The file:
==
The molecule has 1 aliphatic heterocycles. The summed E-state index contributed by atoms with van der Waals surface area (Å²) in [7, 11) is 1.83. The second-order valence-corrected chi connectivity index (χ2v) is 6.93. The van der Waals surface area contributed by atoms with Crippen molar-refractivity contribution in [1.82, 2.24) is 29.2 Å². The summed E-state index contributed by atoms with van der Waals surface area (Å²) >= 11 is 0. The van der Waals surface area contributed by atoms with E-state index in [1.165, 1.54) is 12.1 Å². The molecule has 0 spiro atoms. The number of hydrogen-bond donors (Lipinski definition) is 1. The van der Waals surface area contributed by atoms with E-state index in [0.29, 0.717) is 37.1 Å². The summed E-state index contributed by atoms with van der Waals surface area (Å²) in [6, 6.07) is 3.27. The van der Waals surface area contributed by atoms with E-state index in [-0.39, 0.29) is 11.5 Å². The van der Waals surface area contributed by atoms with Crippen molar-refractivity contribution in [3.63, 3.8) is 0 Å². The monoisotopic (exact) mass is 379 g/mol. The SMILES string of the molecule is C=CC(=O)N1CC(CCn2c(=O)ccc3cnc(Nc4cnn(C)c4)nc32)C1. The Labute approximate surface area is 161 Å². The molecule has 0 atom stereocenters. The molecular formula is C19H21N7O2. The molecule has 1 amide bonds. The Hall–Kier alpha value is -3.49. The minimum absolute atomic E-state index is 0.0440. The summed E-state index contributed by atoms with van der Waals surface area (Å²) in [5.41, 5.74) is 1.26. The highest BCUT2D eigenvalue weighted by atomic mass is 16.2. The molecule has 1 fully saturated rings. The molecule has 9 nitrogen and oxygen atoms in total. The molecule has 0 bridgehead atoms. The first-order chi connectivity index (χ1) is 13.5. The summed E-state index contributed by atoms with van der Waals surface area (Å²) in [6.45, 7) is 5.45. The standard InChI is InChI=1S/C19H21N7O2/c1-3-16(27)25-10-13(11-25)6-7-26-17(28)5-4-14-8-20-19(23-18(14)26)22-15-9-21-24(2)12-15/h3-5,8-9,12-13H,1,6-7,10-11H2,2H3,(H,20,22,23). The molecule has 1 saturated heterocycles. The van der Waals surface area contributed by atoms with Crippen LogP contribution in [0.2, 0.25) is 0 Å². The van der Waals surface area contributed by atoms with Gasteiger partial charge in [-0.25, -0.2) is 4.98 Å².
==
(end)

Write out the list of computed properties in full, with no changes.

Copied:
The molecule has 1 aliphatic heterocycles. The summed E-state index contributed by atoms with van der Waals surface area (Å²) in [7, 11) is 1.83. The second-order valence-corrected chi connectivity index (χ2v) is 6.93. The van der Waals surface area contributed by atoms with Crippen molar-refractivity contribution in [1.82, 2.24) is 29.2 Å². The summed E-state index contributed by atoms with van der Waals surface area (Å²) >= 11 is 0. The van der Waals surface area contributed by atoms with E-state index in [1.165, 1.54) is 12.1 Å². The molecule has 0 spiro atoms. The number of hydrogen-bond donors (Lipinski definition) is 1. The van der Waals surface area contributed by atoms with E-state index in [0.29, 0.717) is 37.1 Å². The summed E-state index contributed by atoms with van der Waals surface area (Å²) in [6, 6.07) is 3.27. The van der Waals surface area contributed by atoms with E-state index in [-0.39, 0.29) is 11.5 Å². The van der Waals surface area contributed by atoms with Crippen molar-refractivity contribution in [3.63, 3.8) is 0 Å². The monoisotopic (exact) mass is 379 g/mol. The SMILES string of the molecule is C=CC(=O)N1CC(CCn2c(=O)ccc3cnc(Nc4cnn(C)c4)nc32)C1. The Labute approximate surface area is 161 Å². The molecule has 0 atom stereocenters. The molecular formula is C19H21N7O2. The molecule has 1 amide bonds. The Hall–Kier alpha value is -3.49. The minimum absolute atomic E-state index is 0.0440. The summed E-state index contributed by atoms with van der Waals surface area (Å²) in [5.41, 5.74) is 1.26. The highest BCUT2D eigenvalue weighted by atomic mass is 16.2. The molecule has 1 fully saturated rings. The molecule has 9 nitrogen and oxygen atoms in total. The molecule has 0 bridgehead atoms. The first-order chi connectivity index (χ1) is 13.5. The summed E-state index contributed by atoms with van der Waals surface area (Å²) in [6.45, 7) is 5.45. The standard InChI is InChI=1S/C19H21N7O2/c1-3-16(27)25-10-13(11-25)6-7-26-17(28)5-4-14-8-20-19(23-18(14)26)22-15-9-21-24(2)12-15/h3-5,8-9,12-13H,1,6-7,10-11H2,2H3,(H,20,22,23). The molecule has 1 saturated heterocycles. The van der Waals surface area contributed by atoms with Crippen LogP contribution in [0.2, 0.25) is 0 Å². The van der Waals surface area contributed by atoms with Gasteiger partial charge in [-0.25, -0.2) is 4.98 Å².